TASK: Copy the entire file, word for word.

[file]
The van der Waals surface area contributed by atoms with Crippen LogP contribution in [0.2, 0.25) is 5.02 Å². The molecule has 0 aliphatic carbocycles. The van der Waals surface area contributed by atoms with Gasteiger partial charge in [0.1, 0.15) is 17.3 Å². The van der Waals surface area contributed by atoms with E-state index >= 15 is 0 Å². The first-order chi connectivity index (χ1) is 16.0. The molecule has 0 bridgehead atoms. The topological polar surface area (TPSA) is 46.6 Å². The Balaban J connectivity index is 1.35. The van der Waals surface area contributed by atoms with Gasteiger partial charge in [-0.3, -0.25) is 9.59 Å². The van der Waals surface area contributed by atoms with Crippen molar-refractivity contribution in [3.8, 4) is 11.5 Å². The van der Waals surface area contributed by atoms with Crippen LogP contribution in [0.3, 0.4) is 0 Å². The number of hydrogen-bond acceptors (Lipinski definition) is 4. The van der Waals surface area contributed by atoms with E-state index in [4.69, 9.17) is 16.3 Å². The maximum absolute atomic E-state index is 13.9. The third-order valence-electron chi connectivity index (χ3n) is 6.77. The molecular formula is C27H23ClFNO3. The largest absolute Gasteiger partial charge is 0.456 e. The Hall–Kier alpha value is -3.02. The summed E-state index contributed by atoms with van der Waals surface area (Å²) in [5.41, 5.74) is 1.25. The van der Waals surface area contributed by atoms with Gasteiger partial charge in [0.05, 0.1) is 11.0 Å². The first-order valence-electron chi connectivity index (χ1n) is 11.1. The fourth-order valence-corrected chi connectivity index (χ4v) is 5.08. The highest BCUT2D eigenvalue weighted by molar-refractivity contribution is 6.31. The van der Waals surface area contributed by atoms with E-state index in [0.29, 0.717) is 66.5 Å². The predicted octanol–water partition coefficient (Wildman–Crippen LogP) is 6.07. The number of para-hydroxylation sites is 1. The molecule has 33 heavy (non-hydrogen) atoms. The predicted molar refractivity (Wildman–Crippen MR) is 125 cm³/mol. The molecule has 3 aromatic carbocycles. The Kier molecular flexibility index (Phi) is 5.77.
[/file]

The van der Waals surface area contributed by atoms with Crippen LogP contribution in [0.2, 0.25) is 5.02 Å². The molecule has 0 aliphatic carbocycles. The van der Waals surface area contributed by atoms with Gasteiger partial charge in [0.1, 0.15) is 17.3 Å². The van der Waals surface area contributed by atoms with E-state index >= 15 is 0 Å². The first-order chi connectivity index (χ1) is 16.0. The molecule has 0 bridgehead atoms. The topological polar surface area (TPSA) is 46.6 Å². The Balaban J connectivity index is 1.35. The van der Waals surface area contributed by atoms with Gasteiger partial charge in [-0.3, -0.25) is 9.59 Å². The van der Waals surface area contributed by atoms with Crippen molar-refractivity contribution in [3.8, 4) is 11.5 Å². The van der Waals surface area contributed by atoms with Crippen LogP contribution in [0.3, 0.4) is 0 Å². The number of hydrogen-bond acceptors (Lipinski definition) is 4. The van der Waals surface area contributed by atoms with E-state index in [4.69, 9.17) is 16.3 Å². The maximum absolute atomic E-state index is 13.9. The third-order valence-electron chi connectivity index (χ3n) is 6.77. The molecular formula is C27H23ClFNO3. The largest absolute Gasteiger partial charge is 0.456 e. The Hall–Kier alpha value is -3.02. The summed E-state index contributed by atoms with van der Waals surface area (Å²) in [5.41, 5.74) is 1.25. The van der Waals surface area contributed by atoms with Gasteiger partial charge in [0.05, 0.1) is 11.0 Å². The first-order valence-electron chi connectivity index (χ1n) is 11.1. The fourth-order valence-corrected chi connectivity index (χ4v) is 5.08. The highest BCUT2D eigenvalue weighted by molar-refractivity contribution is 6.31. The van der Waals surface area contributed by atoms with E-state index in [0.29, 0.717) is 66.5 Å². The predicted octanol–water partition coefficient (Wildman–Crippen LogP) is 6.07. The number of para-hydroxylation sites is 1. The molecule has 33 heavy (non-hydrogen) atoms. The predicted molar refractivity (Wildman–Crippen MR) is 125 cm³/mol. The molecule has 3 aromatic carbocycles. The Kier molecular flexibility index (Phi) is 5.77.